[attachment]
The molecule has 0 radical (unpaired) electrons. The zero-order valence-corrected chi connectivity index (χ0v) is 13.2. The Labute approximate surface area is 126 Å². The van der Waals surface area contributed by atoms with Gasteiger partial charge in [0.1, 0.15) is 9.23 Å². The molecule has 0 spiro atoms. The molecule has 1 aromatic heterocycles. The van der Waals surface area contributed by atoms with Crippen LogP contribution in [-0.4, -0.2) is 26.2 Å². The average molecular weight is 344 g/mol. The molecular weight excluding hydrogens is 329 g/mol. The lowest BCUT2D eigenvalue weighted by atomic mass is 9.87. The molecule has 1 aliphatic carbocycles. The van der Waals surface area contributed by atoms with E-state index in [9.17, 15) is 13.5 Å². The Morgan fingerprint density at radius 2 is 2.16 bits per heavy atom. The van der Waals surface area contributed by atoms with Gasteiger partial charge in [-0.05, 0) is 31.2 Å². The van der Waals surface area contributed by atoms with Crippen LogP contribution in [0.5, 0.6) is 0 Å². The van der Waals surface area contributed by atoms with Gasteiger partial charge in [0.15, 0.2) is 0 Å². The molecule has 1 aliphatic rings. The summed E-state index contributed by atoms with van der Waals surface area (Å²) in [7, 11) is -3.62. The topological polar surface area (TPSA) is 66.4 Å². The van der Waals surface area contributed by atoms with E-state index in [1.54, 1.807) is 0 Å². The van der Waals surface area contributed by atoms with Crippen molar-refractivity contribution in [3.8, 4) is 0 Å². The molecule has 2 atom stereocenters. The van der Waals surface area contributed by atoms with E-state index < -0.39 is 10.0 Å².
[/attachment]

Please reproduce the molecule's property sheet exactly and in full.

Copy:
The molecule has 0 radical (unpaired) electrons. The zero-order valence-corrected chi connectivity index (χ0v) is 13.2. The Labute approximate surface area is 126 Å². The van der Waals surface area contributed by atoms with Gasteiger partial charge in [0.1, 0.15) is 9.23 Å². The molecule has 0 spiro atoms. The molecule has 1 aromatic heterocycles. The van der Waals surface area contributed by atoms with Crippen LogP contribution in [-0.4, -0.2) is 26.2 Å². The average molecular weight is 344 g/mol. The molecular weight excluding hydrogens is 329 g/mol. The lowest BCUT2D eigenvalue weighted by atomic mass is 9.87. The molecule has 1 aliphatic carbocycles. The van der Waals surface area contributed by atoms with E-state index in [9.17, 15) is 13.5 Å². The Morgan fingerprint density at radius 2 is 2.16 bits per heavy atom. The van der Waals surface area contributed by atoms with Gasteiger partial charge in [-0.05, 0) is 31.2 Å². The van der Waals surface area contributed by atoms with Crippen LogP contribution in [0.5, 0.6) is 0 Å². The van der Waals surface area contributed by atoms with Gasteiger partial charge in [0.15, 0.2) is 0 Å². The molecule has 1 aliphatic rings. The summed E-state index contributed by atoms with van der Waals surface area (Å²) in [7, 11) is -3.62. The topological polar surface area (TPSA) is 66.4 Å². The van der Waals surface area contributed by atoms with E-state index in [1.54, 1.807) is 0 Å². The van der Waals surface area contributed by atoms with Crippen molar-refractivity contribution in [3.8, 4) is 0 Å². The molecule has 2 atom stereocenters. The van der Waals surface area contributed by atoms with E-state index < -0.39 is 10.0 Å².